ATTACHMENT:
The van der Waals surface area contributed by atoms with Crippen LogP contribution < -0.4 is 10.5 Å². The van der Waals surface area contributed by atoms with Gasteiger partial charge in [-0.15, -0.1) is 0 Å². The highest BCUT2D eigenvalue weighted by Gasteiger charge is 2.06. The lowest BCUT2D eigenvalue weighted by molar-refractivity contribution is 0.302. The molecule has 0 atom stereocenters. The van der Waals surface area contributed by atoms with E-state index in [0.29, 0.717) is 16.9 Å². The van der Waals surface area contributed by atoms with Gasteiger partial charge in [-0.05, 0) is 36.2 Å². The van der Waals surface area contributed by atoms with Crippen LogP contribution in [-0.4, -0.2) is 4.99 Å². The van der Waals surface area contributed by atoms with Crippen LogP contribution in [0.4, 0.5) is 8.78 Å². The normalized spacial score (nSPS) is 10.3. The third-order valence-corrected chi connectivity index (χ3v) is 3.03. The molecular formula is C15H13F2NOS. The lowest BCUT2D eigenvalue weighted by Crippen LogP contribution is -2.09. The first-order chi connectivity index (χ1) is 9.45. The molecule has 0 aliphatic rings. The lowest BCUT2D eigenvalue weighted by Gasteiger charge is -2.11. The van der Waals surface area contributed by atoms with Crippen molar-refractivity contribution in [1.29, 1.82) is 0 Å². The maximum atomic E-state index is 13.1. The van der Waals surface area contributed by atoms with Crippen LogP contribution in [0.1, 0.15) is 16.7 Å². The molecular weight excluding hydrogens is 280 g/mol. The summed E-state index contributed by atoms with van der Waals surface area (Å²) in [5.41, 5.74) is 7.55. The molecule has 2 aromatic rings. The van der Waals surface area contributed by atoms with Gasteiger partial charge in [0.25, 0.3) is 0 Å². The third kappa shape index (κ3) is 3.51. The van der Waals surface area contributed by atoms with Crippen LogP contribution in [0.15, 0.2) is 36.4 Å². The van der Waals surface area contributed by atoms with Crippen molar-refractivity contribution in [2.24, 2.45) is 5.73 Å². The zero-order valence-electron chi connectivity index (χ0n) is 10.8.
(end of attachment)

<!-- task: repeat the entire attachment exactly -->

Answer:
The van der Waals surface area contributed by atoms with Crippen LogP contribution < -0.4 is 10.5 Å². The van der Waals surface area contributed by atoms with Gasteiger partial charge in [-0.15, -0.1) is 0 Å². The highest BCUT2D eigenvalue weighted by Gasteiger charge is 2.06. The lowest BCUT2D eigenvalue weighted by molar-refractivity contribution is 0.302. The molecule has 0 atom stereocenters. The van der Waals surface area contributed by atoms with E-state index in [0.29, 0.717) is 16.9 Å². The van der Waals surface area contributed by atoms with Gasteiger partial charge in [-0.05, 0) is 36.2 Å². The van der Waals surface area contributed by atoms with Crippen LogP contribution in [-0.4, -0.2) is 4.99 Å². The van der Waals surface area contributed by atoms with Crippen LogP contribution in [0.4, 0.5) is 8.78 Å². The normalized spacial score (nSPS) is 10.3. The third-order valence-corrected chi connectivity index (χ3v) is 3.03. The molecular formula is C15H13F2NOS. The lowest BCUT2D eigenvalue weighted by Crippen LogP contribution is -2.09. The first-order chi connectivity index (χ1) is 9.45. The molecule has 0 aliphatic rings. The lowest BCUT2D eigenvalue weighted by Gasteiger charge is -2.11. The van der Waals surface area contributed by atoms with Crippen molar-refractivity contribution in [1.29, 1.82) is 0 Å². The maximum atomic E-state index is 13.1. The van der Waals surface area contributed by atoms with Crippen LogP contribution in [0.1, 0.15) is 16.7 Å². The molecular weight excluding hydrogens is 280 g/mol. The summed E-state index contributed by atoms with van der Waals surface area (Å²) in [5.41, 5.74) is 7.55. The molecule has 2 aromatic rings. The van der Waals surface area contributed by atoms with Gasteiger partial charge in [0.25, 0.3) is 0 Å². The third kappa shape index (κ3) is 3.51. The van der Waals surface area contributed by atoms with Crippen LogP contribution in [0.15, 0.2) is 36.4 Å². The van der Waals surface area contributed by atoms with Crippen molar-refractivity contribution in [2.24, 2.45) is 5.73 Å². The zero-order valence-electron chi connectivity index (χ0n) is 10.8.